Point of View in Fiction (Fiction Writers' Mentor)


 

Tuesday, November 19, 2013

Publicists for Self Published Authors? Has anyone tried this?

As those of you who follow me know, almost a year ago, I signed on with a distributor. I wanted to experiment and see if this was a wise move for a self-published author. As of yet, I'm still undecided.

In order for stores to want to order your books, they have to know you exist. This comes through advertisement. I agreed to pay for the Munce ads which set me back quite a bit. Although they did bring me notice and sales, I'm afraid it will be some time before the ads pay for themselves.

What has worked so far, is paying my distributor to showcase my books at the Inter. Christian National Retail Show. I also believe if I'd participate in other ads that would help, but that won't happen until the former ads are recouped through sales.

What does work then? I'm wondering that myself. I've been told hiring a publicist would help. It should help -- especially if you pay $2-3000 for their work. But will it pay for itself?

Has anyone tried this route and would you be willing to share your experience? Let me know and you can share your posts with the rest of us.

Friday, November 15, 2013

Bill Hopkins and His Law of Flip-Flop

Welcome Bill Hopkins and thanks for stopping by!
 

I killed a tick on the plane because I'm a writer.
After I killed the tick, I realized that I'd devised one method for blasting apart a writer's block.
But first the grisly part.
I recently flew on a commercial flight to New Orleans. After takeoff, with the seat belt sign still lit, I felt a tick crawling on my neck. I grabbed the critter between a thumb and forefinger to prevent its escape. I had no way to kill the brute.
Ticks are arachnids, meaning they're spiders. Who bite humans. And suck our blood. And transmit diseases. Ticks serve no useful purpose on earth. I am proud of my loathing for these disgusting tiny monsters.
But how could I kill it? I could've mashed against the tray table in the upright position. What if I slipped and dropped the tick? It might crawl on me again and wind up in a place that I couldn't reach while strapped in. Even if I successfully mashed the thing on the table, my seat mate may not have appreciated the nasty thing decorating our space.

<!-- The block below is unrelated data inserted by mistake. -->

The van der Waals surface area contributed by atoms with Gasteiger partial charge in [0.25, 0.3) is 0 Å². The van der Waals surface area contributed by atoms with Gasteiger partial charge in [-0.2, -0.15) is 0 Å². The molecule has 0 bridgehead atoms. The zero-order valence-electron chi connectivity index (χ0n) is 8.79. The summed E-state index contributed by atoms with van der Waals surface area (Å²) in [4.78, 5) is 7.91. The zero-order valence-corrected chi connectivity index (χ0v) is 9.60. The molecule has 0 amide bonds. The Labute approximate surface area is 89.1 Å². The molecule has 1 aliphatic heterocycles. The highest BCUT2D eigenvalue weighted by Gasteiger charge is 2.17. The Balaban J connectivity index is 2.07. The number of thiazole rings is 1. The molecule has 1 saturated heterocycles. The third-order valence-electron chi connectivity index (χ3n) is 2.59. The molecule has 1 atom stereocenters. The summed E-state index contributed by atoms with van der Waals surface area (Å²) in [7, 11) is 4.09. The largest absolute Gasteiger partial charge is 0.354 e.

The TSA goons won't allow nail clippers or pocket knives on planes. I'd left my miniature yet deadly Swiss Army knife at home. Lighters may not be verboten but you can't use on inside the cabin of a plane. My fellow passengers would've probably thrown a blanket over me and sat on me until the plane landed if I'd flicked my Bic to singe the tick.
A Bic? A thought formed.
After thinking about my dilemma for a few minutes, I realized the answer was in my pocket. I'm a writer. I carry a notebook and pen (blue ink, of course). That provided me with a perfect weapon. The tick expired at the point of a ballpoint pen. I have the bloody corpse in my notebook to prove it.
If you are stuck anywhere in your work in progress, stop and look around. What tools do you have right in front of you? Are you defining your problem by the tools you have? That's not good.
Abraham Kaplan, in The Conduct of Inquiry: Methodology for Behavioral Science, said, "I call it the law of the instrument, and it may be formulated as follows: Give a small boy a hammer, and he will find that everything he encounters needs pounding."
The end of a ballpoint pen makes a great device not only for writing but also for killing ticks. What are you overlooking in the world you've created? What items in your work can be used for something they weren't created for?
I call it the law of the flip-flop, and it may be formulated as follows: Give a writer a tool for creation and the writer will find destructive uses for it.
Go forth and wreak some havoc.
 

Bill Hopkins

COURTING MURDER

RIVER MOURN

My website with preview:


The Judge Rosswell Carew Mystery series


 
After being in the self-published world for a few years, I find I have less and less to share with my audience other than what I already have. With that in mind, I'm opening the door to other self-published authors in hope what they have to share will increased your knowledge and inspiration.

So please tune back in for wisdom from Bill (Judge) Hopkins, author and friend.
http://tinyurl.com/Judge-Bill-Hopkins-Website